Robert Christgau: Dean of American Rock Critics

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Sylvester

  • Step II [Fantasy, 1978] B+
  • Stars [Fantasy, 1979] B+
  • Living Proof [Fantasy, 1979] B-

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Consumer Guide Reviews:

Step II [Fantasy, 1978]
When Harvey Fuqua brought Sylvester back to the vinyl wars last year, he was seeking a disco hit. Well, eureka--"You Make Me Feel (Mighty Real)" is a real mutha for ya, one of those surges of sustained, stylized energy that is disco's great gift to pop music. In fact, the whole first side is classic dance montage. Side two proves that Sylvester remains incapable of impersonating Cissy Houston or Eddie Kendricks, though he's getting closer, and n.b.: on the most convincing cut he strays down into his speaking voice. B+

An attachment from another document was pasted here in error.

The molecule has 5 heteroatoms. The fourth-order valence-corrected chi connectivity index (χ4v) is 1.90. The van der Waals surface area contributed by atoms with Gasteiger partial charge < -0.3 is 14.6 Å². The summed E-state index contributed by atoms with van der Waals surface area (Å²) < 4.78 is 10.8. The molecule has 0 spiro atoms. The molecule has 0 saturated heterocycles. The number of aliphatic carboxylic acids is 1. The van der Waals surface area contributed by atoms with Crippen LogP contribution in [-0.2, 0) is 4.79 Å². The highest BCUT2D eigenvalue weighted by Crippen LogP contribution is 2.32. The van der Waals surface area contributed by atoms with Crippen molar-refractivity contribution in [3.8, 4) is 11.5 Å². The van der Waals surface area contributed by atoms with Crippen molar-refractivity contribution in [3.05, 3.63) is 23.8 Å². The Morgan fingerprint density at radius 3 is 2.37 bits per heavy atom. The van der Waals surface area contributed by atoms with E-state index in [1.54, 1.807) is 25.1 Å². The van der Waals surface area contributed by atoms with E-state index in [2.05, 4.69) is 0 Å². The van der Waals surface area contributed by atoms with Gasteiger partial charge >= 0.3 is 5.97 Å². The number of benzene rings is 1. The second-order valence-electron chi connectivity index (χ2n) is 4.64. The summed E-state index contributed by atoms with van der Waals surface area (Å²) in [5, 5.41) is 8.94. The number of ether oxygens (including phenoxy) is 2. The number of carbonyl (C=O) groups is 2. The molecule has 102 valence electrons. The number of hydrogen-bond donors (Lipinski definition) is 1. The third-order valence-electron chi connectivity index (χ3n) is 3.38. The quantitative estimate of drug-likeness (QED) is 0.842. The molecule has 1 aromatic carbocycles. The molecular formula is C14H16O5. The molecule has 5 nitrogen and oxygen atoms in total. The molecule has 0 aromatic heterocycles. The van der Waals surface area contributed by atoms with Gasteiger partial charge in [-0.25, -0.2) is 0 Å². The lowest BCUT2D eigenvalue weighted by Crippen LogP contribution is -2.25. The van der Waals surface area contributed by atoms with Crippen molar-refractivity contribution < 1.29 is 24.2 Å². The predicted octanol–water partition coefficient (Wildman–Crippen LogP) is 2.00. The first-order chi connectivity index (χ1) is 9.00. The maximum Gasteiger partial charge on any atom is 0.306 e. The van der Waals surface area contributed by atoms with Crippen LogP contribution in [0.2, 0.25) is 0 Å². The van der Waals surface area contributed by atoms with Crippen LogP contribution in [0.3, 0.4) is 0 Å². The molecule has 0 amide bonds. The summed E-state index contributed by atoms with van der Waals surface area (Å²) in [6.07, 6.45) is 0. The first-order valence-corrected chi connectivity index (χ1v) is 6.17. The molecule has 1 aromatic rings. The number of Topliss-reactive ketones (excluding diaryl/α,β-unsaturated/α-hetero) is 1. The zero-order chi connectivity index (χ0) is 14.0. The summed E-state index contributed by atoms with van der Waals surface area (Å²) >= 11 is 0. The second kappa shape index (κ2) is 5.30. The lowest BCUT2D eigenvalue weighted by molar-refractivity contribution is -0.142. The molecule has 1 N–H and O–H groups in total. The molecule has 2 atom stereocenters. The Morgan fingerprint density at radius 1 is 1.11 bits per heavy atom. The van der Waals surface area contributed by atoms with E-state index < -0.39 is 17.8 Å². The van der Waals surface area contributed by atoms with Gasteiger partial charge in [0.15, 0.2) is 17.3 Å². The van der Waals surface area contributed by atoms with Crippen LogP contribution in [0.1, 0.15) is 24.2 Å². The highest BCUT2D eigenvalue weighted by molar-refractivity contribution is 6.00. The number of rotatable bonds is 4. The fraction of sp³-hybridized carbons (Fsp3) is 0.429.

Stars [Fantasy, 1979]
In which Mr. S. stretches his two best tricks--for thrills, a supernal burst of sound too sweet for a shriek that he unlooses well above his normal falsetto range; for romance, a transported croon--over a consistently satisfying four-cut disco album, with help from his own Martha Wash and the Labelle-without-camp of Hodges, James and Smith. The title track tinges Sly Stone with Andy Warhol, but the tour de force is a remake of Ben E. King's "I (Who Have Nothing)," and you know what? Its artificiality suits the schlocky lyric at least as well as King's virtuoso dramatics. B+

Living Proof [Fantasy, 1979]
The three concert sides are what Sylvester wants--his graduation from disco into the world of Thelma Houston and the Pointer Sisters. But insofar as he succeeds artistically he does so on effort, not achievement--he simply can't generate the requisite vocal lustre so far above his speaking register. And insofar as he succeeds commercially he does so on the strength of the studio (i.e., disco) side--which succeeds pretty well artistically, too. B-

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